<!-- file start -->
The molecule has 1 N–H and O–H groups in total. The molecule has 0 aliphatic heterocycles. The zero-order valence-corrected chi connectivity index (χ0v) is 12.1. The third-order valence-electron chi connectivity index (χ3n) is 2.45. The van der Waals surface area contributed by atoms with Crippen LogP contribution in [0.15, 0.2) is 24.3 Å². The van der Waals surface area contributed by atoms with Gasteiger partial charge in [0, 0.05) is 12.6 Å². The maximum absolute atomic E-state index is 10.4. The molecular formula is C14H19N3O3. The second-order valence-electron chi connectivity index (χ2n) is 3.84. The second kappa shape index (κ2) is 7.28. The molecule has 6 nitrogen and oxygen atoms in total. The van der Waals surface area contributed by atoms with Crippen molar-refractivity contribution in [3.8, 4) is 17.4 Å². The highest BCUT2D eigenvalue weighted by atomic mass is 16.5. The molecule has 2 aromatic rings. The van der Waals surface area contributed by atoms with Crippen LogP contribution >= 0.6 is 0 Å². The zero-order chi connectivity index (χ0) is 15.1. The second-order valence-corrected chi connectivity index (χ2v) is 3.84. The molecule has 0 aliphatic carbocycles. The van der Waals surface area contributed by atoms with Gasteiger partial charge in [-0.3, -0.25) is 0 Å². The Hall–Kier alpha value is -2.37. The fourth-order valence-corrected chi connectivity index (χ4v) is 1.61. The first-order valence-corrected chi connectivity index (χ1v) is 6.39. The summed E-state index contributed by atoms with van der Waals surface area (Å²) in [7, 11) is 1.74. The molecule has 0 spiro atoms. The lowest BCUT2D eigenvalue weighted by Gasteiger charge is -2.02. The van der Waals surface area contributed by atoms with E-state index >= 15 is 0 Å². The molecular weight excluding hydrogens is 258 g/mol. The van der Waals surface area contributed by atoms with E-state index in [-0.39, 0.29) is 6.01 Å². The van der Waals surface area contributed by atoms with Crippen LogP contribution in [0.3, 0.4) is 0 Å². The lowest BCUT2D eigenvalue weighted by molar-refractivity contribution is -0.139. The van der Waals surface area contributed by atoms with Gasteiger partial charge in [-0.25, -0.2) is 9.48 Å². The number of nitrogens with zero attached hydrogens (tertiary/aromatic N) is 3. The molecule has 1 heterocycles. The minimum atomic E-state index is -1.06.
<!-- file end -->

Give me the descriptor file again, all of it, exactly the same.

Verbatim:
The molecule has 1 N–H and O–H groups in total. The molecule has 0 aliphatic heterocycles. The zero-order valence-corrected chi connectivity index (χ0v) is 12.1. The third-order valence-electron chi connectivity index (χ3n) is 2.45. The van der Waals surface area contributed by atoms with Crippen LogP contribution in [0.15, 0.2) is 24.3 Å². The van der Waals surface area contributed by atoms with Gasteiger partial charge in [0, 0.05) is 12.6 Å². The maximum absolute atomic E-state index is 10.4. The molecular formula is C14H19N3O3. The second-order valence-electron chi connectivity index (χ2n) is 3.84. The second kappa shape index (κ2) is 7.28. The molecule has 6 nitrogen and oxygen atoms in total. The van der Waals surface area contributed by atoms with Crippen molar-refractivity contribution in [3.8, 4) is 17.4 Å². The highest BCUT2D eigenvalue weighted by atomic mass is 16.5. The molecule has 2 aromatic rings. The van der Waals surface area contributed by atoms with Crippen LogP contribution >= 0.6 is 0 Å². The zero-order chi connectivity index (χ0) is 15.1. The second-order valence-corrected chi connectivity index (χ2v) is 3.84. The molecule has 0 aliphatic carbocycles. The van der Waals surface area contributed by atoms with Gasteiger partial charge in [-0.3, -0.25) is 0 Å². The Hall–Kier alpha value is -2.37. The fourth-order valence-corrected chi connectivity index (χ4v) is 1.61. The first-order valence-corrected chi connectivity index (χ1v) is 6.39. The summed E-state index contributed by atoms with van der Waals surface area (Å²) in [7, 11) is 1.74. The molecule has 0 spiro atoms. The lowest BCUT2D eigenvalue weighted by Gasteiger charge is -2.02. The van der Waals surface area contributed by atoms with E-state index >= 15 is 0 Å². The molecular weight excluding hydrogens is 258 g/mol. The van der Waals surface area contributed by atoms with E-state index in [-0.39, 0.29) is 6.01 Å². The van der Waals surface area contributed by atoms with Crippen LogP contribution in [0.3, 0.4) is 0 Å². The lowest BCUT2D eigenvalue weighted by molar-refractivity contribution is -0.139. The van der Waals surface area contributed by atoms with Gasteiger partial charge in [-0.25, -0.2) is 9.48 Å². The number of nitrogens with zero attached hydrogens (tertiary/aromatic N) is 3. The molecule has 1 heterocycles. The minimum atomic E-state index is -1.06.